Year End Review – Check Up from the Neck Up

As we go through our evaluation process, I want you to begin by answering these questions for yourself.

  • Where have you gained?
  • Where have you struggled?
  • Where did you encounter unexpected turbulence?
  • Who stepped up?
  • Who stepped back?
  • Who needs to be added?
  • Who needs to get lost?

No doubt, a lot of change has taken place in your company this year. It can be very helpful to get your own perspective or bias out of the way prior to looking at the numbers. Be aware that you don’t let these dictate the results, let the numbers speak for themselves.

Once you’ve taken into account your biases or expectations, begin by reviewing the expectations that were set internally for 2017 for each department (buying, sales, inventory, manufacturing, and production).  If you did not set goals for the prior year, now is your chance to evaluate and add departmental goals for the new year.

For the busy owner and general manager, one of the better ways to develop managers and leaders in your company is to engage them in the evaluation process by having them gather the numbers to report back to you. It can be a tedious task to run through year end evaluations, besides all companies should be working to increase employee engagement across KPIs. This makes the year end evaluation less anxious. They know what’s coming and they are now more knowledgeable on how to evaluate their progress going forward.

As you and your managers begin diving into your numbers, I find it is important to remind GM and Owners that any failures do NOT rest solely on those carrying out the tasks. This is an exercise of what WE were able to accomplish or what WE failed to accomplish. Owners and managers bear the weight of setting their team up for success, providing the right guidance, training and opportunity. Taking this stance, enables you to work on any short comings collaboratively with your key personnel.

  • Is there anything I can do to make you more successful?
  • What went wrong?
  • Do we need to make any policy or procedural changes to increase productivity or accountability?
  • What are your ideas for how to improve performance in this area?
  • Do you have the authority you need to produce the results we are expecting?

Again, this helps remove the Owner and GM from being the only one working to solve problems. Many medium to small companies stagnate and get stuck because they do not develop multiple problem solvers and leaders.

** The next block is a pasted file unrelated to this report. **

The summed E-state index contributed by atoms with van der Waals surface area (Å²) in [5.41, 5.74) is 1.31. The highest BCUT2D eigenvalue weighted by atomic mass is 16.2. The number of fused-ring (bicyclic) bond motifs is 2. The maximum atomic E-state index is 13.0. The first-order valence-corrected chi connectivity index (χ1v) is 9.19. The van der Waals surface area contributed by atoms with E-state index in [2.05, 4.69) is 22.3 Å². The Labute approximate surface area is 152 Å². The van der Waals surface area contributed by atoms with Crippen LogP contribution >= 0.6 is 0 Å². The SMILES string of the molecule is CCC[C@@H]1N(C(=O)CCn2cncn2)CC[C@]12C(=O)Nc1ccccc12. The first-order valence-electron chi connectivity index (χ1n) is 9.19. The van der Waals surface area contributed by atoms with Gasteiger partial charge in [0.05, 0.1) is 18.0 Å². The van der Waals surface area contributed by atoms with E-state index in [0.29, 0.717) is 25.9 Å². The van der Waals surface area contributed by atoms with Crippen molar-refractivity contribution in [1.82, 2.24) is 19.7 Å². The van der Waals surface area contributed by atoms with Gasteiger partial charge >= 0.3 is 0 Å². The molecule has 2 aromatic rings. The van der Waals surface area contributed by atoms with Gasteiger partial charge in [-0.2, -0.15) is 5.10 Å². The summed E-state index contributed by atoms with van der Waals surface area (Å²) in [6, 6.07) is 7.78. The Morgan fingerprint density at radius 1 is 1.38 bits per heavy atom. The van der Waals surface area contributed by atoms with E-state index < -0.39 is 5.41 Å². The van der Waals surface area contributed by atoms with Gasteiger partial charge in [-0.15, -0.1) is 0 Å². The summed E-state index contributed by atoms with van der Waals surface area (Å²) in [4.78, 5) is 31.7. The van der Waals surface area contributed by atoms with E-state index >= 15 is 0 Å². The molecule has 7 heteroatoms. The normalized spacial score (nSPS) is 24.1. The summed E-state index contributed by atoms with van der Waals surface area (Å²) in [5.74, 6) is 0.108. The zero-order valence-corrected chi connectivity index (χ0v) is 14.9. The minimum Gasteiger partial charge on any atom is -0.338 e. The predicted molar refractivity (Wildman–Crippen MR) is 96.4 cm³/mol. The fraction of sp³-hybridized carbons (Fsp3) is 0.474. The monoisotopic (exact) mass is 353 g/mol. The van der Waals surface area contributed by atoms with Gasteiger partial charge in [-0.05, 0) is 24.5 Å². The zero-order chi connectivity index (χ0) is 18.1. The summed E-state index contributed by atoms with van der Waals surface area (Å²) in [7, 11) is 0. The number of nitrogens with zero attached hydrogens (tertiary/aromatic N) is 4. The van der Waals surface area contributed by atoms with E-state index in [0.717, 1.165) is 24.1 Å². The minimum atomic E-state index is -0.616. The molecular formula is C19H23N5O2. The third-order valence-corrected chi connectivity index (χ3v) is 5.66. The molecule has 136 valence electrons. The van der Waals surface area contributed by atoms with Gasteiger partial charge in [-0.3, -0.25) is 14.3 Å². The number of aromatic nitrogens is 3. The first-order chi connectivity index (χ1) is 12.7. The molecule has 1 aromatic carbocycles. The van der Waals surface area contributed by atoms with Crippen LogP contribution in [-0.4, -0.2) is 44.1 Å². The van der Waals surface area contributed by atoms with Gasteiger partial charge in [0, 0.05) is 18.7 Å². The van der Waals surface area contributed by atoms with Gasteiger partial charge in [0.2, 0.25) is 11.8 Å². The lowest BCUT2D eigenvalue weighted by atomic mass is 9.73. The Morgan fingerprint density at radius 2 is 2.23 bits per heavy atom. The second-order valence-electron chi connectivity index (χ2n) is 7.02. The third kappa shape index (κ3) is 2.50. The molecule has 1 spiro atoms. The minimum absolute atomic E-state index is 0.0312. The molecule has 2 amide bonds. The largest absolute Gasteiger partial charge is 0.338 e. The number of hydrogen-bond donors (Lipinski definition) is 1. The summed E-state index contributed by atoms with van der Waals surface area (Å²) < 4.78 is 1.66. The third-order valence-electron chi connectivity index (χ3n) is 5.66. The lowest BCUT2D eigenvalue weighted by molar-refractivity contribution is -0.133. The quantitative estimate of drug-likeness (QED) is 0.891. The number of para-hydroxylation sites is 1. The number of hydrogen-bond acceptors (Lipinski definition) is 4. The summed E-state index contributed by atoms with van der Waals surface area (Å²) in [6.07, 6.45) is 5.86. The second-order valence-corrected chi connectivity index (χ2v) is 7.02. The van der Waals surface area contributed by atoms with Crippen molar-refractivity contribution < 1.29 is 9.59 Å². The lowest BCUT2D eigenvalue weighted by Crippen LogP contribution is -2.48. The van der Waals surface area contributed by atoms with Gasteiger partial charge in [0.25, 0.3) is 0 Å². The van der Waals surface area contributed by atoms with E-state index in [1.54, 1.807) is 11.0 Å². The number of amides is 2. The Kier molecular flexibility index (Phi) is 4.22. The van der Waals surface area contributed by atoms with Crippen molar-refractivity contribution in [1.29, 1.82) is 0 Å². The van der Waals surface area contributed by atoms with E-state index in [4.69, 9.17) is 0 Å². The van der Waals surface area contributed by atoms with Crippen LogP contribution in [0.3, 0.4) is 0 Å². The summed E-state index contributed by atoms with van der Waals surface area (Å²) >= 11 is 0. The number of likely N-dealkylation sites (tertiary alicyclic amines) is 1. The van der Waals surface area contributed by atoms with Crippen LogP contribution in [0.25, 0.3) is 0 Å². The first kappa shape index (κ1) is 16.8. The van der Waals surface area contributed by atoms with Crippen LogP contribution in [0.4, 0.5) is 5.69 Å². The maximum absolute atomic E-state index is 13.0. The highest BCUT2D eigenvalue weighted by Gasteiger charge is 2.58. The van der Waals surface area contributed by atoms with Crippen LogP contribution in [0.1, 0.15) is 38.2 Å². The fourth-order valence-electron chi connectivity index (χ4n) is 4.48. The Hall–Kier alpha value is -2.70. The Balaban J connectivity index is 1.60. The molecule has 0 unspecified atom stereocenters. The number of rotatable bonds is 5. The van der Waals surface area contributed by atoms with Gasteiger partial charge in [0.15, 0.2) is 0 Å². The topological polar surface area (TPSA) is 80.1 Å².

Once, you and your team have a handle on the outcomes of this past year, you can move into setting expectations for the year to come. Always start by what is the most important number or area we can focus on that will bring us the most success. By focusing on what matters most, we avoid the calamity of having 14 goals for every department and increase the likelihood of success.

Management maxims such as “if everything is important, then nothing is important” fit the bill for many floundering companies. You cannot push in all directions at the same time. Sustained progress and change comes from direct focus and attention long enough to establish a new habit. New research is showing it takes 2 months or 66 days for new behaviors to become automatic.

Set a focused goal for the year and then schedule a checkpoint to review progress to date. For most people, the progress to goal should be reviewed at or before the end of the first month to avoid loss of focus. These goals must be instilled and repeated early and then can be extended over time.

Even if the year has been disappointing, year-end reviews are the most critical for your best performers and are loathed by your worst performers. This is a time of year to recognize who stood out from the pack and give notice that the rest of the company can respond to. Your best performers, will appreciate the recognition and you can get them to set their own goals that usually drive the company forward. Your under-performers, now have to face the spotlight and can give you the chance to prepare for changes as needed. Not having some form of accountability for poor performance is detrimental to company culture as it validates what the real “standard” of performance is in your company.

 Robert Counts       Chad Counts         Johnny Logel






Robert Counts,; 512-693-6915

Chad Counts,; 512-963-4626